Published: 17:14, 19 March 2021
| Updated: 16:06, 20 March 2021
An historic pub has transformed a disused barn into a village’s only shop to save elderly residents from having to go online and on mile-long walks for their groceries.
FitzWalter Arms licensee Lynn Fisher says she opened the store on the 400-year-old tavern’s garden in Goodnestone, near Canterbury, to give locals somewhere nearby to purchase essentials.
Soon after the publican took over the watering hole in July, she was approached by parish councillors to convert the run-down structure into the business.
“It’s a great little village and they didn’t have anything round here for the essentials,” Ms Fisher explained.
“There is a farm shop that’s a good mile outside the village or you’ve got Wingham and Aylesham which are about two miles away respectively – they’re walkable, but there’s nothing here.
“The village shop shut years ago and they have a visiting post office on Mondays and Fridays in the church for a couple of hours.
“It gives the older population somewhere to come to get their milk, fresh breads and chocolate. It was needed and it’s been supported.”
Ms Fisher cleared old stacks of furniture that had accumulated from the alehouse before transforming it into the store, called Barn Find Stores.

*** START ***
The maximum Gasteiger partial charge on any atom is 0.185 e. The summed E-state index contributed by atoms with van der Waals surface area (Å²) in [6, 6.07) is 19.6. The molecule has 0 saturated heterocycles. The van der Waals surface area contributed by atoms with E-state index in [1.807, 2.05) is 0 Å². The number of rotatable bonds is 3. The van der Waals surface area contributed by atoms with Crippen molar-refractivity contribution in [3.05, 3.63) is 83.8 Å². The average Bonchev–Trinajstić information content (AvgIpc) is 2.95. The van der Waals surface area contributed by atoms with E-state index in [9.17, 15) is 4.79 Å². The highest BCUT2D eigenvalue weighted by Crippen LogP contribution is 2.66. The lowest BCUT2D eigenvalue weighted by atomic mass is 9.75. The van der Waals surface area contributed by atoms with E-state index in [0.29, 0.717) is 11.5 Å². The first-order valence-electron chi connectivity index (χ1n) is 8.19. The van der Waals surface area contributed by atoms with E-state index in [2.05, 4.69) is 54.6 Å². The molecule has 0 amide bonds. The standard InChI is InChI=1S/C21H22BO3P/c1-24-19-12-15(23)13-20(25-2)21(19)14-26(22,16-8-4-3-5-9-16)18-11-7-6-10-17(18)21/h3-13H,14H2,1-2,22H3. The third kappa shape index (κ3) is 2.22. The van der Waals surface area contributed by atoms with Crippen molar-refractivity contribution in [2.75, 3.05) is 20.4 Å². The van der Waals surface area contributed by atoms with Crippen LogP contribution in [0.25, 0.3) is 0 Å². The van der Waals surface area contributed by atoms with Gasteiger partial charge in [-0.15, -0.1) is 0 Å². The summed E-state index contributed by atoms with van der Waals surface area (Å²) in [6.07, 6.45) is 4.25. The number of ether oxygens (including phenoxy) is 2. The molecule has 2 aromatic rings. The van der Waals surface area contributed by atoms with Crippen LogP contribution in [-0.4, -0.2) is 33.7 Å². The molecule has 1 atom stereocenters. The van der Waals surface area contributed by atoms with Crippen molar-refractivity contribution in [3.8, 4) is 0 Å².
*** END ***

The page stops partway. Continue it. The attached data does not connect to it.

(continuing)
A £3,000 grant from not-for-profit organisation Pub is the Hub also helped her fund the makeover.
Ms Fisher believes the venture will help support the Shepherd Neame boozer, which dates back to 1589.
Pub is The Hub regional advisor Tim Tempest said: “This shop is set to be a lifeline to the village.
“The pandemic underlined the need for an affordable and accessible shop facility to support local people especially those that are vulnerable and suffering from social isolation.”
The shop is open every day and sells locally sourced meat, fruit and vegetables, a selection of fresh bread and takeaway snacks and coffees.
Customers are also be able to get their hands on products made by villagers, including carpentry.
“It’s an add-on to the pub business so that one can support the other during lockdown,” Ms Fisher continued.
“When we reopen, we plan to continue with the shop, with tables outside to serve coffee and cakes.”